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My sacrifice to God

It was an ordinary day, like any morning when I would wake up – wake the children, send them off to the washroom and lay their clothes out so they won’t have to shout for every vest or sock they could not find. And yes, I called them both children – my husband, Raza and my son Hussain. They both act the same. Sometimes Hussain seemed like he was the adult in our house, not Raza. Then I would sleepily make my way to the kitchen to make breakfast – something ordinary for Raza and myself; and for Hussain, I’d ...

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Pakistan bleeds with Hazara blood, do you even care?

“My heart cries tears of blood for the Hazaras… #ShiaGenocide, when will we wake up?… What has Pakistan come to?! Oh God!!… This country does not deserve to be called “PAK-istan”…” These statements are clichés. They mean nothing. They have no purpose. They’re just uttered to make ourselves feel good about atrocities which we mostly can’t, and usually won’t do anything about. At least 46 people died yesterday. How many of us cared? 18 people died in Peshawar yesterday. How many of us bothered to find out three kids died in that attack? How many of us had the apathy to find out that the doctors ...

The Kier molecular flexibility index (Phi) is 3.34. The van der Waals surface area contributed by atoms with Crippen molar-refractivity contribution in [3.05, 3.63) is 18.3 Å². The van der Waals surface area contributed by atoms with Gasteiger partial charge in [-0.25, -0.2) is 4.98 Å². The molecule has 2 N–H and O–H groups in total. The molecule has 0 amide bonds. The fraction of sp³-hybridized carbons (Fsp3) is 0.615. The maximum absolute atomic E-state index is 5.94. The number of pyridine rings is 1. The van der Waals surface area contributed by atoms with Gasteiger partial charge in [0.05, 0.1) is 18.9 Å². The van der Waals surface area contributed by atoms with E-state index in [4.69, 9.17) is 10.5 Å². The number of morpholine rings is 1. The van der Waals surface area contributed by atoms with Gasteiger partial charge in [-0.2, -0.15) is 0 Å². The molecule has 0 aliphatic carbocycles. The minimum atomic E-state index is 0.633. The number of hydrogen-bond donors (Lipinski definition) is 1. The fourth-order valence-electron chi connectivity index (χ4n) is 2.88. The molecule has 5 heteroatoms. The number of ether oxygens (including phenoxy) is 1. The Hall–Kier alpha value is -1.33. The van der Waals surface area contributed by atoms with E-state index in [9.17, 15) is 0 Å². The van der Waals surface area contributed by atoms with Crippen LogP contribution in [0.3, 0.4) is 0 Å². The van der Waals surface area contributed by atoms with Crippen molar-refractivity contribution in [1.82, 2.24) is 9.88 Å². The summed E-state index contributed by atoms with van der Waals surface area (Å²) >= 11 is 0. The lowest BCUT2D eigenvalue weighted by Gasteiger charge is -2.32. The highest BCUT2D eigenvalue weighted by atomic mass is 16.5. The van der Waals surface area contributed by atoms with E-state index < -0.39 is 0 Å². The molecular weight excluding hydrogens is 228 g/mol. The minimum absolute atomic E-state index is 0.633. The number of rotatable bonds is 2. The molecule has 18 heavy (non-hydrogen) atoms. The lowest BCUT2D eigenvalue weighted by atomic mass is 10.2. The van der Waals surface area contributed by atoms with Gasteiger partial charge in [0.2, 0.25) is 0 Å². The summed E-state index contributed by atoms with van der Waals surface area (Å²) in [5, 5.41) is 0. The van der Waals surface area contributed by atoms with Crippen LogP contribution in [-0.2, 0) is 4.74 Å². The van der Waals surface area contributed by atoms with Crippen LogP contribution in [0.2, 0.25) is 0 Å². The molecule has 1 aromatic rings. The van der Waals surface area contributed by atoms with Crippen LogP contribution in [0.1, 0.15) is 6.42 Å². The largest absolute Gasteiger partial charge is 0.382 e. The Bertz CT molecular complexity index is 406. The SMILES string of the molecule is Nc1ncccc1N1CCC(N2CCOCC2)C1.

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I do not, cannot and will not accept terrorism!

They say there are five stages of grief: denial, anger, bargaining, depression and lastly, acceptance. We witnessed, experienced and survived all five of these stages each time we gathered our courage to dig up mass graves for promising young individuals, devoted fathers, caring mothers and innocent children. Denial We’ve grieved at our loss as a nation, regardless of our belief. We’ve sat in our homes watching the news, denying that we live amongst people who’d do such things — who’d kill people with such brutality. We fail to accept the loss of our loved ones, the loss of hundreds of promising, capable, talented individuals who’ve been ...